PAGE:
Review: The Deep Blue Sea


To start, I should point out that this is not the Deep Blue Sea from 1999, in which Samuel L. Jackson was eaten by a genetically-altered shark. Although, this somnambulant film might have been given a well-needed shot of adrenaline with a shark attack.

Based on a play by Terence Ratigan and directed by Terence Davies, The Deep Blue Sea is a study in miniature of three characters in post-war England. Rachel Weisz is Hester, the much-younger wife of a respected judge, William (Simon Russell Beale). However, she is having an affair with a former RAF pilot (Tom Hiddleston). Beale discovers his cuckoldry and leaves her, and Weisz moves in with Hiddleston in his modest apartment.

The film begins with Weisz attempting suicide by taking sleeping pills and turning up the gas. She is found by her landlady, and when Hiddleston returns from a golf outing, he knows nothing about it, until he finds her suicide note. Outraged, he storms out, believing that she tried to kill herself because he forgot her birthday.

Beale, estranged from her, returns to offer his concern, and realizes he is still in love with her. But she still wants Hiddleston.

All of this is presented in an overly serious, lugubrious manner. Davies has an eye for detail, but seems to have lost the big picture–what about this should make us care? Frankly, because I might be dense, I couldn’t figure out why Weisz did try to kill herself–Hiddleston’s explanation is as good as any. And, yes, this is an English picture, but it’s so…English. Though there are some tastefully arranged scenes of amore, I kept thinking of the title of the British comedy, “No Sex, Please, We’re British.”

I will admit the acting is wonderful. Weisz is luminous, despite the lack of character development in the script. And Beale is also terrific, especially in scenes with his domineering mother and two scenes of rapprochement with Weisz.

Rattigan was a very popular playwright. He has had numerous films of his plays, including Separate Tables, The Winslow Boy, and The Browning Version. His centenary last year inspired a lot of tributes, but it’s inescapably true that he was rendered almost instantly obsolete after the “Angry Young Man”
school of British playwrights, such as John Osborne, seized the British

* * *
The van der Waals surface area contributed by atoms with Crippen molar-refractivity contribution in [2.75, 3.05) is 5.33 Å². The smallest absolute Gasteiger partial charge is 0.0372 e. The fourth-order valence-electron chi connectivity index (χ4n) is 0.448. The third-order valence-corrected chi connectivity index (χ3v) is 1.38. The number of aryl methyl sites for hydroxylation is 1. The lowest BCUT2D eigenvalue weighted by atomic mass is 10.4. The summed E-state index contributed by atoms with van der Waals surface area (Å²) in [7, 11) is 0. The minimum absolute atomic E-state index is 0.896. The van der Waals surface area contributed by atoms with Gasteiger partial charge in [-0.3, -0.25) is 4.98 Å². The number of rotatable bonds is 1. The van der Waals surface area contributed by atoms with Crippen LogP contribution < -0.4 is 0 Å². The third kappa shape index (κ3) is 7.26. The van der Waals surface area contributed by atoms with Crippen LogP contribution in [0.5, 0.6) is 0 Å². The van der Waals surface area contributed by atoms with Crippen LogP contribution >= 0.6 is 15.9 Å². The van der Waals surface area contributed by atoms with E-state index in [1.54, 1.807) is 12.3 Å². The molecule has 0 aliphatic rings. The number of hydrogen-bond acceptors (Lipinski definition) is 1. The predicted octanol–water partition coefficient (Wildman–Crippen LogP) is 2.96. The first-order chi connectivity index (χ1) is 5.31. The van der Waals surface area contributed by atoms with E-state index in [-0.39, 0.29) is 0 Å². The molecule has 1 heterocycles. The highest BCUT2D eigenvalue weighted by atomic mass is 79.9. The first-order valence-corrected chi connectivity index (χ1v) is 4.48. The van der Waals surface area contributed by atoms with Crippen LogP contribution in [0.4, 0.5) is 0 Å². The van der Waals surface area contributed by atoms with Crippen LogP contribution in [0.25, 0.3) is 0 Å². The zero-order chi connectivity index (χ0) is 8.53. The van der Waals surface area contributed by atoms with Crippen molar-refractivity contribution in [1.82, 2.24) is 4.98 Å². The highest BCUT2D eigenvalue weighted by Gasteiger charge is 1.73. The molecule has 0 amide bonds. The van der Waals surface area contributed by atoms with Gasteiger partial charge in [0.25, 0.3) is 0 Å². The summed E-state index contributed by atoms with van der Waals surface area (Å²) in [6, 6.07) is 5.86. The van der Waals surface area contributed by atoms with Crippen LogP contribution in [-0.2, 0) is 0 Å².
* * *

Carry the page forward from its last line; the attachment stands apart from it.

imagination. The Deep Blue Sea doesn’t do anything to change that opinion.

My grade for The Deep Blue Sea: C.


About Jackrabbit Slim

Location: Vegas, Baby! I’m much older than the other whippersnappers here, a baby boomer. I tend to be more snobbish about film, disdaining a lot of the multiplex fare for “cinema.” My favorite films: Woody Allen’s oeuvre (up until about 1990), The Godfather, The Graduate, A Hard Day’s Night, Pulp Fiction. Politics: Well, George McGovern was my political hero. I’m also a prickly atheist. Occupation: Poised to be an English teacher in Las Vegas. For many years I was an editor at Penthouse Magazine. My role on this blog seems to be writing lots of reviews and being the resident Oscar maven.

2 responses »

  1. I felt about the same way you did, I suppose.

    The screening I attended had a Davies Q&A afterward, and he said that he made radical changes to the play, getting rid of pages and pages of exposition at the beginning. I’ll take his word for it, but I thought it still felt stagebound to me. For one thing, all of its major emotional currents were expressed via dialogue. And I also thought that, somehow, the actors seemed very theatrical as well, especially Weisz and Hiddleston, but maybe that’s just because they were saddled with all that dialogue. At any rate, the movie didn’t seem very cinematic to me, for the most part (the most major exception being that wonderful tracking shot in the subway tunnel).

    Anyway, have you ever seen Mamet’s The Winslow Boy? I haven’t seen other Ratigan film adaptations that I recall, but I liked that one a lot.

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